And when you talk about new voices, would that open the field more for women and composers of color?

Absolutely. There's been a big change, and not fast enough, not enough. And still, these voices have been marginalized. And that's the case in a lot of fields of the arts, but certainly in classical music. And I think we are finally making amends for that, and it's just thrilling and a relief to see that happen. I reviewed the world premiere of Fire Shut Up in My Bones, the opera by Terence Blanchard, in St. Louis. Then I reviewed it again when it came to the Met, making it the first work by a Black composer in the history of the Metropolitan Opera – 138 years. So that was both a milestone and inspiring, and shockingly overdue. The power structures just have to change and open up.

I have to ask – in line with your eloquence on this – you wrote a book, The Indispensable Composers. Seventeen great composers, and you took some criticism for only writing about expired male Europeans.

Yes. In the introduction I take that on and I say that we have an obsession with greatness, the greatness complex. On the other hand, these giants are giants for a reason. And what I tried to do in that book was explain to general readers what's the big deal about Mozart? What's the big deal about Verdi or Stravinsky? And I try to write about them as if they were contemporary composers, presenting them in their day.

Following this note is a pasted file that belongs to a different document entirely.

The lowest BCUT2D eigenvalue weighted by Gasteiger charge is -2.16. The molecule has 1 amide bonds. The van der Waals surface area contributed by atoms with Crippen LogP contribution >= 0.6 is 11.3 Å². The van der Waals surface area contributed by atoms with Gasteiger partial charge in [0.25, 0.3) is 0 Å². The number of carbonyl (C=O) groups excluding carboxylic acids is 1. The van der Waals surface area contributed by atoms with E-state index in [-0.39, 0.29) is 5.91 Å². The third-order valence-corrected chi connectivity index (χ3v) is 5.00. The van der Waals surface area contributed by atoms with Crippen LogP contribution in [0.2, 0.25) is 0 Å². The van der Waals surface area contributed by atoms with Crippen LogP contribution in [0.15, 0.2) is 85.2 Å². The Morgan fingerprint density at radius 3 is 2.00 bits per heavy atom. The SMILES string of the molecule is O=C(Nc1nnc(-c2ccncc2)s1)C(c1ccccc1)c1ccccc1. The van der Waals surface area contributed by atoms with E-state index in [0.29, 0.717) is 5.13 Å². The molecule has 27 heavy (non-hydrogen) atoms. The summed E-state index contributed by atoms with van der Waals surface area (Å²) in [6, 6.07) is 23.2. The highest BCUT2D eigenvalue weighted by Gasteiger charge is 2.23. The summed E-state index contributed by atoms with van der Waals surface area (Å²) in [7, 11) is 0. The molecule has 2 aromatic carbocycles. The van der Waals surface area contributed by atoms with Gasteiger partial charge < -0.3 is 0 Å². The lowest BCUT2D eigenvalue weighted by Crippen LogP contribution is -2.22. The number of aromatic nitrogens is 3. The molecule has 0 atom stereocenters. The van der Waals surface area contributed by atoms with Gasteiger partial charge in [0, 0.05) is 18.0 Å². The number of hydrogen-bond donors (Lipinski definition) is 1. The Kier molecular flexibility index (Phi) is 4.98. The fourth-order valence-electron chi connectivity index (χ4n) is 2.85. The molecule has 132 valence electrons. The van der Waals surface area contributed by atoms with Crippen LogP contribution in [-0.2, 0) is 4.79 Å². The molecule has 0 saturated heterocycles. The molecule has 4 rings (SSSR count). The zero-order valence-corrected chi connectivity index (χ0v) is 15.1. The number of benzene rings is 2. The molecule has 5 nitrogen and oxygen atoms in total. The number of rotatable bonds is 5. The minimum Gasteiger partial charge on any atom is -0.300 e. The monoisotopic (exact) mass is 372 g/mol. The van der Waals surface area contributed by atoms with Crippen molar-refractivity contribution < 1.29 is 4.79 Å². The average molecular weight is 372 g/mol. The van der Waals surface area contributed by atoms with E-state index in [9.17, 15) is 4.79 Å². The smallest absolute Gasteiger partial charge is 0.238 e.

But then why not put two or three more modern composers?

In this crucial opening chapter, I said that the thing I love about contemporary music is that for a moment you hear this new piece and you don't think about where it's going to fit in the pantheon. You're just excited. Will literary historians look back and say, "What was the big deal about John Irving? We don't get it. Why were his books so popular?" But they're good reads and people love them, and he's a good writer. But, is he in the pantheon? So I'm eliminating composers of the last 50 or 70 years. We're just too close to them. And that's another book. And I'd like to write a book on the music of the last hundred years.

You will, in retirement, still go to symphonies, seek out new experiences?

Absolutely. In fact, editors are urging me to even now and then keep writing for the Times. And I've been talking to some schools about doing some teaching and I have two more book ideas, so I have to formulate them and get going.